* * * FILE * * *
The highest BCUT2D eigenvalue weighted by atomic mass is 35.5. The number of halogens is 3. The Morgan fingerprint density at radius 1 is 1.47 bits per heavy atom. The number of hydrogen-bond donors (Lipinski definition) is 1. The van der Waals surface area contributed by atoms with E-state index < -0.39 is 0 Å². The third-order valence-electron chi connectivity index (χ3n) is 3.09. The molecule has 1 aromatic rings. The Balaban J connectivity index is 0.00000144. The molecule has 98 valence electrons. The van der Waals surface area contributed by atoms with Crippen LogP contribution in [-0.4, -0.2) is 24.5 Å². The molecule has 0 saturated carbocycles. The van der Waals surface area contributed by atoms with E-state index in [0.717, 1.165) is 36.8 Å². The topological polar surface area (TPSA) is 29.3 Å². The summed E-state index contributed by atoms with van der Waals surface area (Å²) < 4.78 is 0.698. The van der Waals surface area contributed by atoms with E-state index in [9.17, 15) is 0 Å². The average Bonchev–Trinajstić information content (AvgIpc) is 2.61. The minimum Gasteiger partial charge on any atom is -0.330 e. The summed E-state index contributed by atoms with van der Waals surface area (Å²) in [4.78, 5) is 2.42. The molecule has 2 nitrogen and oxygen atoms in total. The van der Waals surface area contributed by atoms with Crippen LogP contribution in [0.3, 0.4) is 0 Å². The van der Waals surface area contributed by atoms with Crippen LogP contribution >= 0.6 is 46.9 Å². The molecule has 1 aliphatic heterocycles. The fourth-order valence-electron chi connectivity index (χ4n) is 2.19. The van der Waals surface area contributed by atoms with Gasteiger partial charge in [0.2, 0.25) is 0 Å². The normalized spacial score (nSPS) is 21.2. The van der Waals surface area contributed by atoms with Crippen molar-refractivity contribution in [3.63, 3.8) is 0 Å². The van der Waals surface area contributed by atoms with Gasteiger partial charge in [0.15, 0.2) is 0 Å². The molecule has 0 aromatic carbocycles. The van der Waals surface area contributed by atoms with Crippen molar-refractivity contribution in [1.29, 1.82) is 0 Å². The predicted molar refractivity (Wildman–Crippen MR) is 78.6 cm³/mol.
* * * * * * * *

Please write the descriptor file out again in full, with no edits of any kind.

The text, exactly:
The highest BCUT2D eigenvalue weighted by atomic mass is 35.5. The number of halogens is 3. The Morgan fingerprint density at radius 1 is 1.47 bits per heavy atom. The number of hydrogen-bond donors (Lipinski definition) is 1. The van der Waals surface area contributed by atoms with E-state index < -0.39 is 0 Å². The third-order valence-electron chi connectivity index (χ3n) is 3.09. The molecule has 1 aromatic rings. The Balaban J connectivity index is 0.00000144. The molecule has 98 valence electrons. The van der Waals surface area contributed by atoms with Crippen LogP contribution in [-0.4, -0.2) is 24.5 Å². The molecule has 0 saturated carbocycles. The van der Waals surface area contributed by atoms with E-state index in [0.717, 1.165) is 36.8 Å². The topological polar surface area (TPSA) is 29.3 Å². The summed E-state index contributed by atoms with van der Waals surface area (Å²) < 4.78 is 0.698. The van der Waals surface area contributed by atoms with E-state index in [9.17, 15) is 0 Å². The average Bonchev–Trinajstić information content (AvgIpc) is 2.61. The minimum Gasteiger partial charge on any atom is -0.330 e. The summed E-state index contributed by atoms with van der Waals surface area (Å²) in [4.78, 5) is 2.42. The molecule has 2 nitrogen and oxygen atoms in total. The van der Waals surface area contributed by atoms with Crippen LogP contribution in [0.3, 0.4) is 0 Å². The van der Waals surface area contributed by atoms with Crippen LogP contribution >= 0.6 is 46.9 Å². The molecule has 1 aliphatic heterocycles. The fourth-order valence-electron chi connectivity index (χ4n) is 2.19. The van der Waals surface area contributed by atoms with Gasteiger partial charge in [0.2, 0.25) is 0 Å². The normalized spacial score (nSPS) is 21.2. The van der Waals surface area contributed by atoms with Crippen molar-refractivity contribution in [3.63, 3.8) is 0 Å². The van der Waals surface area contributed by atoms with Gasteiger partial charge in [0.15, 0.2) is 0 Å². The molecule has 0 aromatic carbocycles. The van der Waals surface area contributed by atoms with Crippen molar-refractivity contribution in [1.29, 1.82) is 0 Å². The predicted molar refractivity (Wildman–Crippen MR) is 78.6 cm³/mol.